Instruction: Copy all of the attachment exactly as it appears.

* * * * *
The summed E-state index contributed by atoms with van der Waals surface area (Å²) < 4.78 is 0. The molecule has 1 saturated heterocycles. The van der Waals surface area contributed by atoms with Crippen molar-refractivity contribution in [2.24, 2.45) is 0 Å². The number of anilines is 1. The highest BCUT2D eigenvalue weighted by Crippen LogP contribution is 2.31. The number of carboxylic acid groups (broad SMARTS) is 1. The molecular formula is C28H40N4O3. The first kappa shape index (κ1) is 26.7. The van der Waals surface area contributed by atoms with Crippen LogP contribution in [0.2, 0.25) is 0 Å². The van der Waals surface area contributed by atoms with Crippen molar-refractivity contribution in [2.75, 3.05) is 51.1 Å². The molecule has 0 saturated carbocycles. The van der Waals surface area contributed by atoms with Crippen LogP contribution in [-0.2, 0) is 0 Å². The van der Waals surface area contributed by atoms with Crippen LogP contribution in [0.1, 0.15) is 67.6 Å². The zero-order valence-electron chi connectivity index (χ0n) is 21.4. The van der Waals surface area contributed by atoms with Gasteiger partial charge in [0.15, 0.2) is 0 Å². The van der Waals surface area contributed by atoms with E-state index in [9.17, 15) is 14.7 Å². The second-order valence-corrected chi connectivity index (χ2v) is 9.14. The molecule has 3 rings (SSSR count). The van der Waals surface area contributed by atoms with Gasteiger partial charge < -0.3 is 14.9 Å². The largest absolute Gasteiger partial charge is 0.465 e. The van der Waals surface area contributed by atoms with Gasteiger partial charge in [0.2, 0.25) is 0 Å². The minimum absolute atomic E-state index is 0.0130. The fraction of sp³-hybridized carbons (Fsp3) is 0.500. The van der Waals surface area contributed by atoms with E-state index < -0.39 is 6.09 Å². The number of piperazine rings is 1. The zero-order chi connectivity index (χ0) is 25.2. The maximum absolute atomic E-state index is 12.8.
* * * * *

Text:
The summed E-state index contributed by atoms with van der Waals surface area (Å²) < 4.78 is 0. The molecule has 1 saturated heterocycles. The van der Waals surface area contributed by atoms with Crippen molar-refractivity contribution in [2.24, 2.45) is 0 Å². The number of anilines is 1. The highest BCUT2D eigenvalue weighted by Crippen LogP contribution is 2.31. The number of carboxylic acid groups (broad SMARTS) is 1. The molecular formula is C28H40N4O3. The first kappa shape index (κ1) is 26.7. The van der Waals surface area contributed by atoms with Crippen LogP contribution in [0.2, 0.25) is 0 Å². The van der Waals surface area contributed by atoms with Crippen molar-refractivity contribution in [2.75, 3.05) is 51.1 Å². The molecule has 0 saturated carbocycles. The van der Waals surface area contributed by atoms with Crippen LogP contribution in [-0.2, 0) is 0 Å². The van der Waals surface area contributed by atoms with Crippen LogP contribution in [0.1, 0.15) is 67.6 Å². The zero-order valence-electron chi connectivity index (χ0n) is 21.4. The van der Waals surface area contributed by atoms with Gasteiger partial charge in [0.15, 0.2) is 0 Å². The van der Waals surface area contributed by atoms with E-state index in [9.17, 15) is 14.7 Å². The second-order valence-corrected chi connectivity index (χ2v) is 9.14. The molecule has 3 rings (SSSR count). The van der Waals surface area contributed by atoms with Gasteiger partial charge < -0.3 is 14.9 Å². The largest absolute Gasteiger partial charge is 0.465 e. The van der Waals surface area contributed by atoms with Gasteiger partial charge in [0.2, 0.25) is 0 Å². The minimum absolute atomic E-state index is 0.0130. The fraction of sp³-hybridized carbons (Fsp3) is 0.500. The van der Waals surface area contributed by atoms with E-state index < -0.39 is 6.09 Å². The number of piperazine rings is 1. The zero-order chi connectivity index (χ0) is 25.2. The maximum absolute atomic E-state index is 12.8.